Frelling crap. I had written a whole post of a comment and then my computer crashed. GRRRRRRR!

      Basically, it comes down to a belief that is so great that it defines who you are. The Jews belief something and the Arabs believe something else. Those beliefs are in conflict and they CAN’T mutually co-exist.

      I would like to point out that is mainly the Arabs who are the aggressors. They’re the ones who keep saying “drive Israel into the sea” and making genocidal remarks about the Jews. Meanwhile, the Jews probably have a secret nuke or two and yet they haven’t used one.

      While peace is a great idea, it must flow from the same fountain. Denying what you hold more precious than life itself for peace is not a good foundation.

      Then it gets even more complicated with outsiders who don’t believe either of them are correct trying to tell them what to do. So until they all believe the same thing, there isn’t even a hope of peace.

      And to preach at you here 😉

      Until they recognize Jesus as their God and their Savior, they never will have peace.

      And that was the abbreviated, short, re-written version 😀 I’m hitting post comment before my computer crashes again!

      Liked by 1 person

      • savageddt says:

        Glad this one came through. Thank you for it. I do not want to discuss matters of religion on here as I am not the best person for it. I am just gratefull we can be friends even tho we have diff views.

        Liked by 1 person

  4. There are lots of historical topics like this that I wish I had more time to read. I used to read a lot about airline terrorism and the hijackings of the 70’s-Delta Force was a film I watched countless times!

    Liked by 1 person

  5. I remember reading – a few decades ago now – another book by these two authors: Is Paris Burning? – and I remember it as a gripping tale as good as any fiction, so I will keep this one in mind for a future foray into non-fiction 🙂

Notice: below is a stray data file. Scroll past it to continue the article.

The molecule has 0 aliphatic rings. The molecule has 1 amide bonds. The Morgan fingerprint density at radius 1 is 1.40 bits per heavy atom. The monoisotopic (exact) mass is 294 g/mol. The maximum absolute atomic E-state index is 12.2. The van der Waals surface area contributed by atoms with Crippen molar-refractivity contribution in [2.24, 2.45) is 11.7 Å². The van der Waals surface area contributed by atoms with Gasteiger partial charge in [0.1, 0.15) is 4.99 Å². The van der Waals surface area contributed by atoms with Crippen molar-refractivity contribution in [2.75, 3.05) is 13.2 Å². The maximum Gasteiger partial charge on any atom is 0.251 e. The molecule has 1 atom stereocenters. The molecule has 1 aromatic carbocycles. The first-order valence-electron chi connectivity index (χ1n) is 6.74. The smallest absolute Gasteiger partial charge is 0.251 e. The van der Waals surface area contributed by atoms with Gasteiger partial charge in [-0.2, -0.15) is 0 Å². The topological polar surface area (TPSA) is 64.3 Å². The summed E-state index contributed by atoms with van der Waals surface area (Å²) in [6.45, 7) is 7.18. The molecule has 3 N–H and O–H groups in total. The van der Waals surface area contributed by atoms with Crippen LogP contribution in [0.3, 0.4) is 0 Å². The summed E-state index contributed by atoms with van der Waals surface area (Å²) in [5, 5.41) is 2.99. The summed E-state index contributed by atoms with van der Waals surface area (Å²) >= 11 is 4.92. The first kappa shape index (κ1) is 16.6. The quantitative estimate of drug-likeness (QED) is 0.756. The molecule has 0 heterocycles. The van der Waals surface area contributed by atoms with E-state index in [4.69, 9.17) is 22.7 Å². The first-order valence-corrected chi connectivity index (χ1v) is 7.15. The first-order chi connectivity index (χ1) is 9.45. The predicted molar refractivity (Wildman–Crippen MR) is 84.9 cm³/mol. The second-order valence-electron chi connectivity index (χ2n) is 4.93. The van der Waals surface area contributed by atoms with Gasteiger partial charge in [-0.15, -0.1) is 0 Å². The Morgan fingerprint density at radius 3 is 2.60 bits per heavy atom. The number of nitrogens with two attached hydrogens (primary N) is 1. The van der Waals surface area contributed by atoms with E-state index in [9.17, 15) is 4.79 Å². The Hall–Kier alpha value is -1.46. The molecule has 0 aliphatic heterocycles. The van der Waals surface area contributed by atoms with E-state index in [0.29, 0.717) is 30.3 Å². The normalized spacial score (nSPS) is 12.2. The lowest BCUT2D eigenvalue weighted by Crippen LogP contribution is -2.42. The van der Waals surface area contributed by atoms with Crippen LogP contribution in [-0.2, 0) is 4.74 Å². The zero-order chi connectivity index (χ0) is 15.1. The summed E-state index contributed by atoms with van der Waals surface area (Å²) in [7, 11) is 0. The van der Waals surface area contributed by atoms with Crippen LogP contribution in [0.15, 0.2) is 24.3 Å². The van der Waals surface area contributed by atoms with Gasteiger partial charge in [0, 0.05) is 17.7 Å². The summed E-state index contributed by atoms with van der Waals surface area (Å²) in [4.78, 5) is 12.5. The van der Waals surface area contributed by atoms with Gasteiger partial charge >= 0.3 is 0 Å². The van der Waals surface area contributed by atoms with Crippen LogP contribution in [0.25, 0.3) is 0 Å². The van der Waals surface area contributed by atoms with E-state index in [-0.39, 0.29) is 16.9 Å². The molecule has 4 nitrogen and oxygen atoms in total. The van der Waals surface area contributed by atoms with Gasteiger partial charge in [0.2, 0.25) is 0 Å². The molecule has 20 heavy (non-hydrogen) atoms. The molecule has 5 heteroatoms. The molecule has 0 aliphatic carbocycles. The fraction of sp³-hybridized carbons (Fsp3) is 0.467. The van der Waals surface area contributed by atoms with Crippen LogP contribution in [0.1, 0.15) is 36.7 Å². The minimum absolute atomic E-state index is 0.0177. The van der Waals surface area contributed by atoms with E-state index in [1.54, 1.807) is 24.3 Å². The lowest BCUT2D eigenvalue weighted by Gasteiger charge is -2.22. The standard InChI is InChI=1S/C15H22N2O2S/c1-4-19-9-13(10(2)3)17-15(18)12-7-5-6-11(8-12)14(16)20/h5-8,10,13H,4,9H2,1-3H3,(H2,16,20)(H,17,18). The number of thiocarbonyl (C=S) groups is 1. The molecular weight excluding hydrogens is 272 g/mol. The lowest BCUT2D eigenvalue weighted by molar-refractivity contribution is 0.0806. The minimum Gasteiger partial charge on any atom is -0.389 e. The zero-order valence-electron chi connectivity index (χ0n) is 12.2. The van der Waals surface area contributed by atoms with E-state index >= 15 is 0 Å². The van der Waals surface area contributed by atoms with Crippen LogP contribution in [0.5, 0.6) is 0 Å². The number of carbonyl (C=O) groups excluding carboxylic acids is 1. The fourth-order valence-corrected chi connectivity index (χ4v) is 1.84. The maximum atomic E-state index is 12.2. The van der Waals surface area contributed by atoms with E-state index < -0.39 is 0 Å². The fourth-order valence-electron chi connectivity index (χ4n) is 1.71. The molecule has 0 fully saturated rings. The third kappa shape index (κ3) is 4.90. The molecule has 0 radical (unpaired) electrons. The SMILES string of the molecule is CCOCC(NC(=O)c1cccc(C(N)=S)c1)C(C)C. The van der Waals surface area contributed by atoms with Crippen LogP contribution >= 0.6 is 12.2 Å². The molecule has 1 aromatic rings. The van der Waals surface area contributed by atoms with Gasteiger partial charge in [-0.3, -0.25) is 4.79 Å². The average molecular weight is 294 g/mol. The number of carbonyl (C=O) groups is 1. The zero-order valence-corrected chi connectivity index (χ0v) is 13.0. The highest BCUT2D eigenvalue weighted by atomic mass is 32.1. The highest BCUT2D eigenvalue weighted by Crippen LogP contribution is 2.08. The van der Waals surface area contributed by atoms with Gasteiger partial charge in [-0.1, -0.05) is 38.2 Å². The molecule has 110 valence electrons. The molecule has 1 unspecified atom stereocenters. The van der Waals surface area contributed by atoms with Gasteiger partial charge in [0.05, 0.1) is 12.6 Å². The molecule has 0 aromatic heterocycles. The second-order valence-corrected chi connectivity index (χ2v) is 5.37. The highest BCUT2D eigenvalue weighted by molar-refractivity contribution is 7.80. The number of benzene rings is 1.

Liked by 1 person

    • Bookstooge says:

      The edition I read had “By the Authors of “Is Paris Burning?” plastered all over the front. This was good enough that I’m seriously considering tracking down Paris Burning and adding it to the queue.

      Liked by 1 person

  6. piotrek says:

    Very bold choice for your first dedicated foray into non-fiction 🙂

    Not going to argue about ’48, we seem to be of similar views about it. I grew disillusioned with Israeli politics only quite recently, but that’s another – and quite complicated – discussion.

    Interestingly enough, I’ve recently read a very well-researched book touching this subject from a very specific perspective – Ronen Bergman’s “Rise and Kill First: The Secret History of Israel’s Targeted Assassinations” – actually a history of Israeli intelligence services, with special attention paid to lethal operations. Fascinating insight into a very important area of region’s history, and into the mechanism of how military, politics and secret services operate and influence each other.

    Liked by 2 people

    • Bookstooge says:

      Well, considering I’ve already read it years ago and liked it, I actually figured this would be an easy in 🙂

      I’m not surprised about disillusionment. As much as I’m pro-Israel, I’m coming there from a Biblical/theological standpoint, NOT because I think they’re the bestest peoples ever. The Jews today are the descendants of those we read about in the Bible and those people tested God Himself.

      I’ll have to see if my library has that book. It sounds very intriguing.

      Liked by 1 person

  7. Got to admit that this is one conflict that I’ve never fully grasped but had always wanted to explore more to fully understand its scope and its repercussions.

    For a second, I thought you picked up Alan Moore’s novel, bigger than my head, called Jerusalem.

    Liked by 1 person

  8. Wow this sounds well worth reading- really curious about it! Thanks for sharing!

    Liked by 1 person

  9. […] O Jerusalem! – 4.5 Stars and a wonderful way to kick off my foray into Non-fiction […]